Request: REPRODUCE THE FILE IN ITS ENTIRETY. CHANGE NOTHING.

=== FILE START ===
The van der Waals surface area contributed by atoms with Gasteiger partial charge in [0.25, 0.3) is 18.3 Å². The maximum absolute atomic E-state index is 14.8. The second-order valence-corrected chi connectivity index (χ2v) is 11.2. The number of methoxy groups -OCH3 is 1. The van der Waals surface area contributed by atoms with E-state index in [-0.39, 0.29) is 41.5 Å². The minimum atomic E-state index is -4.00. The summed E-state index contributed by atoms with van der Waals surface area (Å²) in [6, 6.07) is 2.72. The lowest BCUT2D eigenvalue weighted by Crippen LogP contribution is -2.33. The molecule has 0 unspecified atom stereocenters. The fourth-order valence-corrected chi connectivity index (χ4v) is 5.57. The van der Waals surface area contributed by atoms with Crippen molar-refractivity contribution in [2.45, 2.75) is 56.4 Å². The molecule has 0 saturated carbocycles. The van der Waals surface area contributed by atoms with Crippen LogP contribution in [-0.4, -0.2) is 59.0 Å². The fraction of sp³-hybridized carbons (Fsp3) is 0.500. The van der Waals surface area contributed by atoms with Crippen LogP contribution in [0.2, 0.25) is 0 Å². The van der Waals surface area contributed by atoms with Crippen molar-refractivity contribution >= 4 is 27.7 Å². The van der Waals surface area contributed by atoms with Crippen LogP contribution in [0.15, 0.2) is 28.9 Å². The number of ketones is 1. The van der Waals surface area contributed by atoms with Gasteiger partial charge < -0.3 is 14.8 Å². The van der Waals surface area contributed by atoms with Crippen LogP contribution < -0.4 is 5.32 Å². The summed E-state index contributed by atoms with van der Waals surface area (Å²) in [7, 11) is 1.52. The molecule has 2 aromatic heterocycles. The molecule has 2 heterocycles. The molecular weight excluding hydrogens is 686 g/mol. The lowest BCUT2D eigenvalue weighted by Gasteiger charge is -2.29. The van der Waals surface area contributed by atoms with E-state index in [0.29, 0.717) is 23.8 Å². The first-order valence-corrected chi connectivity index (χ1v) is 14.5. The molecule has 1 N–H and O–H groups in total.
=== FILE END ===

The van der Waals surface area contributed by atoms with Gasteiger partial charge in [0.25, 0.3) is 18.3 Å². The maximum absolute atomic E-state index is 14.8. The second-order valence-corrected chi connectivity index (χ2v) is 11.2. The number of methoxy groups -OCH3 is 1. The van der Waals surface area contributed by atoms with E-state index in [-0.39, 0.29) is 41.5 Å². The minimum atomic E-state index is -4.00. The summed E-state index contributed by atoms with van der Waals surface area (Å²) in [6, 6.07) is 2.72. The lowest BCUT2D eigenvalue weighted by Crippen LogP contribution is -2.33. The molecule has 0 unspecified atom stereocenters. The fourth-order valence-corrected chi connectivity index (χ4v) is 5.57. The van der Waals surface area contributed by atoms with Crippen molar-refractivity contribution in [2.45, 2.75) is 56.4 Å². The molecule has 0 saturated carbocycles. The van der Waals surface area contributed by atoms with Crippen LogP contribution in [-0.4, -0.2) is 59.0 Å². The fraction of sp³-hybridized carbons (Fsp3) is 0.500. The van der Waals surface area contributed by atoms with Crippen LogP contribution in [0.2, 0.25) is 0 Å². The van der Waals surface area contributed by atoms with Crippen molar-refractivity contribution >= 4 is 27.7 Å². The van der Waals surface area contributed by atoms with Crippen LogP contribution in [0.15, 0.2) is 28.9 Å². The number of ketones is 1. The van der Waals surface area contributed by atoms with Gasteiger partial charge < -0.3 is 14.8 Å². The van der Waals surface area contributed by atoms with Crippen LogP contribution < -0.4 is 5.32 Å². The summed E-state index contributed by atoms with van der Waals surface area (Å²) in [7, 11) is 1.52. The molecule has 2 aromatic heterocycles. The molecule has 2 heterocycles. The molecular weight excluding hydrogens is 686 g/mol. The lowest BCUT2D eigenvalue weighted by Gasteiger charge is -2.29. The van der Waals surface area contributed by atoms with E-state index in [0.29, 0.717) is 23.8 Å². The first-order valence-corrected chi connectivity index (χ1v) is 14.5. The molecule has 1 N–H and O–H groups in total.